A marine telescope (Figures 4 and 5) was identified during the last visit to the site, in July 2006. Telescopes would have been important tools on board a vessel like the Mardi Gras ship.
Figures 4 and 5. Marine telescope from the Mardi Gras Shipwreck site.
According to Waters (1958) telescopes were originally developed for warfare, but eventually came to play an important role in astronomy and navigation. According to Falconer’s Marine Dictionary (1815) the telescope was first developed by John Baptista Porta in 1560. There are two types of telescopes, refracting and reflecting. Refracting telescopes, such as the one identified on the Mardi Gras Shipwreck, contain a series of different lenses through which objects are seen, while reflecting telescopes contain a series of mirrors which reflect light to form an image.
Telescopes such as the one identified on the Mardi Gras shipwreck site would have been useful for general observations such as observing and communicating with other vessels at sea and for aiding in navigation by allowing the user to observe nearby coastlines.
Telescopes of this time period typically consisted of a wood barrel with a brass tube and fittings. Maker’s marks often appear on the brass tube of telescopes from this time period, which could assist in identifying the name of this ship, as well as its nationality.
The remains of at least one compass have been observed in the video footage collected from the Mardi Gras shipwreck site. At this point, it is not known how much of the compass remains but as Figure 6 shows, the brass gimble is clearly evident on the seafloor. It also appears that the magnetic needle may still be intact in the middle of the compass.
Figure 6. Brass gimble, and possible magnetic needle of compass from Mardi Gras Shipwreck.
A possible second compass, or possibly part of the same compass, has also been observed nearby. It was common for ships from this time period to carry more than one compass on board.
An early form of compass was first used in China in the 11th century. By the 13th century compasses were used on some European ships, however, according to Falconer’s Marine Dictionary (1815), the marine compass was invented in 1302 in the Kingdom of Naples by Flavio John de Gioja. So by the time the Mardi Gras ship was sailing, compasses would have been part of the standard navigation equipment, and were the primary means of determining a vessel’s direction.
Sand clocks (also commonly referred to as hour glasses) were a standard part of a ship’s navigation equipment. They were used not only to keep track of watch times, but also to determine vessel speed, and therefore used for dead reckoning.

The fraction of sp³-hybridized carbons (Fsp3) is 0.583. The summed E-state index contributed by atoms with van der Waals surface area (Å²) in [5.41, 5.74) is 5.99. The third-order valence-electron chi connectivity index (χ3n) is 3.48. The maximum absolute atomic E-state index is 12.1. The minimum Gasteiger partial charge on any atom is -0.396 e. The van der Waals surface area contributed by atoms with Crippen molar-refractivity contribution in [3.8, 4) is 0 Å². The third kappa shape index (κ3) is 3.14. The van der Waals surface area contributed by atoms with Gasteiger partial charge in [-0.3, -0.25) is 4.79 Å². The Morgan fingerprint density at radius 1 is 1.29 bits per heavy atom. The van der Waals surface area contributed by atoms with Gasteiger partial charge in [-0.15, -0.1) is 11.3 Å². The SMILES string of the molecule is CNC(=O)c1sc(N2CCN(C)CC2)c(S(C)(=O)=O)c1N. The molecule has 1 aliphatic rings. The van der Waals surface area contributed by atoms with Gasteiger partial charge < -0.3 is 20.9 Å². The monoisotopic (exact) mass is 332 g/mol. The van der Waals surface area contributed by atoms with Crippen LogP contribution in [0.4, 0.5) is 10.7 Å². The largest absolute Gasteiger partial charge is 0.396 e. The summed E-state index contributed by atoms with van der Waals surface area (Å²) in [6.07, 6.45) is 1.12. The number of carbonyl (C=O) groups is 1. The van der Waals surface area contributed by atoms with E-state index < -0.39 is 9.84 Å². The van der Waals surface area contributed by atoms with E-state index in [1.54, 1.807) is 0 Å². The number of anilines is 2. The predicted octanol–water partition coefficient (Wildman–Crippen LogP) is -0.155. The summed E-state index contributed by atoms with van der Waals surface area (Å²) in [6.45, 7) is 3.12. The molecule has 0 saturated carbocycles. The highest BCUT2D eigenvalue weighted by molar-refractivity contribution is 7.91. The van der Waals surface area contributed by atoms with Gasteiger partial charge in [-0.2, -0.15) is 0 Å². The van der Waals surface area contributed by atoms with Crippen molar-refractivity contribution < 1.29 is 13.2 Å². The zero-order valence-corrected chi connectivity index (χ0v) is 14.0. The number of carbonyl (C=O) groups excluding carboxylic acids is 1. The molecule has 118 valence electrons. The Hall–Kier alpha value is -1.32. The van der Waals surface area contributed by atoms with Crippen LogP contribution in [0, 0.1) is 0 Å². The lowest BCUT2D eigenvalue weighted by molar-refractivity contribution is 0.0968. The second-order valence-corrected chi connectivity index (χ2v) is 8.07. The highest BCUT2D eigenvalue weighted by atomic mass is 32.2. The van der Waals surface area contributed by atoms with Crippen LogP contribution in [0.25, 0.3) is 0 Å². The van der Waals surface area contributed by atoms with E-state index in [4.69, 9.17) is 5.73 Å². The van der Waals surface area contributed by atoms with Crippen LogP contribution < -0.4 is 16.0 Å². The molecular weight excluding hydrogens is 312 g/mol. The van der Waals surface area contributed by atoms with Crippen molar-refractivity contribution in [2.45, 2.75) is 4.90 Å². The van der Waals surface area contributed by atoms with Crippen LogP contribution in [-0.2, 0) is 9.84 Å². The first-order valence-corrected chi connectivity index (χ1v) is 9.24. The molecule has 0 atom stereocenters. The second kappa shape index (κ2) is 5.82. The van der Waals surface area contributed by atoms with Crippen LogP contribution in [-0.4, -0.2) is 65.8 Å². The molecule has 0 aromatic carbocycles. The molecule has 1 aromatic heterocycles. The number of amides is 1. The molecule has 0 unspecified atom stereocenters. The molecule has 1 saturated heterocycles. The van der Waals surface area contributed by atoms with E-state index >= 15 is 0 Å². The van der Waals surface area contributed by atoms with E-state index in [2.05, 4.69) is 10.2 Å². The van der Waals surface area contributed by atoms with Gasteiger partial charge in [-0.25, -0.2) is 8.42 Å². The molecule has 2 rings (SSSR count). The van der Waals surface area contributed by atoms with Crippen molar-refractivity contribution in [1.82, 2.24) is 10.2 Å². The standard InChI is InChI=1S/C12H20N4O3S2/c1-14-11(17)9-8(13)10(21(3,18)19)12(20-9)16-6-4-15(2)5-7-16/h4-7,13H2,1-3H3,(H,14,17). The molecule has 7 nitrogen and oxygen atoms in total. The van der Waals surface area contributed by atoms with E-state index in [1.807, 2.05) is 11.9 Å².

Figure 7. Two sand clocks (hour glasses) from the Mardi Gras Shipwreck site, note the difference in size.
The use of sand clocks on board ships probably began around the same time as the use of compasses on ships. Both of these instruments were required for determining longitude through dead reckoning. The wooden frame that would have held these clocks are no longer visible, however, based on video documentation, it is evident that at least two different sizes exist at this site (Figure 7).
Figures 8 and 9. Sand clock underneath weapon’s chest.
Two of the sand clocks (Figure 7) are located near the compass, telescope, and octant. The third sand clock was identified underneath the weapon’s chest (Figures 8 and 9).
dead reckoning: determining a vessel’s relative location by tracking its speed and compass course from a known location.
lunar distance: determining relative longitude by measuring the altitude of the moon above the horizon. This method was commonly used by the late 1760s and required the use of an octant, a book of tables, and a Nautical Almanac.
Falconer, William, 1812 A New Universal Dictionary of the Marine. T. Cadell and W. Davies, London.
Lane, Frederic C., 1963 “The Economic Meaning of the Invention of the Compass.” The American Historical Review, Vol. 68, No. 3, pp. 605-617.
Solver, C. V. and G. J. Marcus, 1958 “Dead Reckoning and the Ocean Voyages of the Past.” The Mariner’s Mirror, vol. 44, no.1, pp. 18-34.
Waters, D. W., 1958 The Art of Navigation in England in Elizabethan and Early Stuart Times. Yale University Press, New Haven, CT.